If you ask most people what the Bay Area is known for they will answer Silicon Valley, the gay community, hippies, and world class food and produce. If you ask an Orthodox Jew, they will also include that they had the hardest time finding kosher food in San Francisco. We pride ourselves on the ability to pretty much eat and cook with almost all local produce. Most of the worlds lettuce, tomatoes, and garlic come from Salinas, 80 miles away. The Central Valley, which isn’t much further, is 450 miles long and the richest agricultural region in the world. It’s also safe to say that there are multiple farmers markets going on at any given time, in our neck of the woods they aren’t just on the weekends.
This allows us to fight back whenever one of our East Coast friends takes a jab at the lack of kosher food in the Bay Area. We have no kosher pizza, Chinese, or Indian, but we have the freshest, most interesting produce in the country, and most of the time the cheapest. It’s not every day that one can venture to a kosher restaurant in New York and know that the tomatoes or leafy greens on their plate were picked that morning.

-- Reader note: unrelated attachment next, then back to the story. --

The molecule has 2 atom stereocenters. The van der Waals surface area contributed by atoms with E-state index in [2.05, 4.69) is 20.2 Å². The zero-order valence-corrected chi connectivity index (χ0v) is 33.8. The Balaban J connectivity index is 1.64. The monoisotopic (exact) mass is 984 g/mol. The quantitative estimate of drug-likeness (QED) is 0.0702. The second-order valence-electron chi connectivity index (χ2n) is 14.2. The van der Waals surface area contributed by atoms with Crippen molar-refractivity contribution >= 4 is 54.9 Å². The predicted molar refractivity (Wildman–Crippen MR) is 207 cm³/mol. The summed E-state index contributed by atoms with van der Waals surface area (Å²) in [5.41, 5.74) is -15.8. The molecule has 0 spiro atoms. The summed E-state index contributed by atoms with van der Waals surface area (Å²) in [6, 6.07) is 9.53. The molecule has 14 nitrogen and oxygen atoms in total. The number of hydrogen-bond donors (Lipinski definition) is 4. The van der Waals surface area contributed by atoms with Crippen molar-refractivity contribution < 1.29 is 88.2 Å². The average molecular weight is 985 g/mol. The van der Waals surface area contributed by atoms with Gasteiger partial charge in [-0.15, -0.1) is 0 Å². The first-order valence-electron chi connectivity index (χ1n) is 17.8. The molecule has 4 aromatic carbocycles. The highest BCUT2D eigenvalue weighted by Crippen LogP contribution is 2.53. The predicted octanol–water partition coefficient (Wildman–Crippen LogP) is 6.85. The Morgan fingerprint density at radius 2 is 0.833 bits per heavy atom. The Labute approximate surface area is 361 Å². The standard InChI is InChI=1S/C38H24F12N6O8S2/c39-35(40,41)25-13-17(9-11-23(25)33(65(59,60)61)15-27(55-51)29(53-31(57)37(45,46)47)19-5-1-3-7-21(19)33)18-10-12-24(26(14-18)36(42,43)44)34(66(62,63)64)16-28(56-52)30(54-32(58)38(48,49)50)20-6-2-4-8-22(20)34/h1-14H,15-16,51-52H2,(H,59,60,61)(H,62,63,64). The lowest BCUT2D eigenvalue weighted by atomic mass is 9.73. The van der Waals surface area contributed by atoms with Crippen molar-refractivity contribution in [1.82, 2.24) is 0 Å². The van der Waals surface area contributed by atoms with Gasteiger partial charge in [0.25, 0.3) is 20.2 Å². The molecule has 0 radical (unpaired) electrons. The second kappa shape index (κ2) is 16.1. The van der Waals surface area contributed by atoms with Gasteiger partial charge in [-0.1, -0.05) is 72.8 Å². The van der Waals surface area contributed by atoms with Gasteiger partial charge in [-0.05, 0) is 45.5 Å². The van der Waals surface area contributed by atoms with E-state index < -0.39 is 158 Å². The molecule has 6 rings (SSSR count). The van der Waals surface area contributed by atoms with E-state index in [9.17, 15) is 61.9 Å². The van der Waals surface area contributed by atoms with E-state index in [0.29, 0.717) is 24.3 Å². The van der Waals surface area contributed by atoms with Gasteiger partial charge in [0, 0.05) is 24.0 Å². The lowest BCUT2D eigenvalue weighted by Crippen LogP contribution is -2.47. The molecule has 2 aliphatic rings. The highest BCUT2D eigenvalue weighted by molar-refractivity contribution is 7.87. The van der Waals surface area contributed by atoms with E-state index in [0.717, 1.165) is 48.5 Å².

In fact, Epic Bites’ Sous Chef even maintains the company herb garden in his backyard. In a space of 300 sq feet, he grows 10 varieties of heirloom tomatoes, 6 different lettuces, wild arugula, meyer lemons, and over a dozen hard to find herbs. So when we need Shiso, Lovage, Borage, Chervil, or blue and gold colored tomatoes, we can literally pick them ourselves and feel one with the food.
Sure, I wish my Saturday nights included waiting online at the local pizza shop, but sometimes I comfort myself with a really good peach and some roasted chanterelles that weren’t $30 a pound.